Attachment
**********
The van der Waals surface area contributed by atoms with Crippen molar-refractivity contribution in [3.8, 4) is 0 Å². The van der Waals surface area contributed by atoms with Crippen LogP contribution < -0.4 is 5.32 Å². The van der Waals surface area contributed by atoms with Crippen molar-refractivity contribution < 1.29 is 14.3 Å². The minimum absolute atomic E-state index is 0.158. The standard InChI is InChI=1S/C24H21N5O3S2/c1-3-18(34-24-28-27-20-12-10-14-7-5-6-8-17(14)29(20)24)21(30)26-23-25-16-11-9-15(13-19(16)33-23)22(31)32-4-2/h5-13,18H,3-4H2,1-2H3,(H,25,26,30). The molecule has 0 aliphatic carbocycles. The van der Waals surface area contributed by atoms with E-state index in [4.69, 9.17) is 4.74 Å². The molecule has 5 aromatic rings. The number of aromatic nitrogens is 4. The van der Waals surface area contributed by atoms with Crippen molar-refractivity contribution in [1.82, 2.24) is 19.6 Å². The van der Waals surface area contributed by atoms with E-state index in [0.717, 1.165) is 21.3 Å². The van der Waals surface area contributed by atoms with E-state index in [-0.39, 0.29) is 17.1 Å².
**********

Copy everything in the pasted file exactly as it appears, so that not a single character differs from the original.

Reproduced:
The van der Waals surface area contributed by atoms with Crippen molar-refractivity contribution in [3.8, 4) is 0 Å². The van der Waals surface area contributed by atoms with Crippen LogP contribution < -0.4 is 5.32 Å². The van der Waals surface area contributed by atoms with Crippen molar-refractivity contribution < 1.29 is 14.3 Å². The minimum absolute atomic E-state index is 0.158. The standard InChI is InChI=1S/C24H21N5O3S2/c1-3-18(34-24-28-27-20-12-10-14-7-5-6-8-17(14)29(20)24)21(30)26-23-25-16-11-9-15(13-19(16)33-23)22(31)32-4-2/h5-13,18H,3-4H2,1-2H3,(H,25,26,30). The molecule has 0 aliphatic carbocycles. The van der Waals surface area contributed by atoms with E-state index in [4.69, 9.17) is 4.74 Å². The molecule has 5 aromatic rings. The number of aromatic nitrogens is 4. The van der Waals surface area contributed by atoms with Crippen molar-refractivity contribution in [1.82, 2.24) is 19.6 Å². The van der Waals surface area contributed by atoms with E-state index in [0.717, 1.165) is 21.3 Å². The van der Waals surface area contributed by atoms with E-state index in [-0.39, 0.29) is 17.1 Å².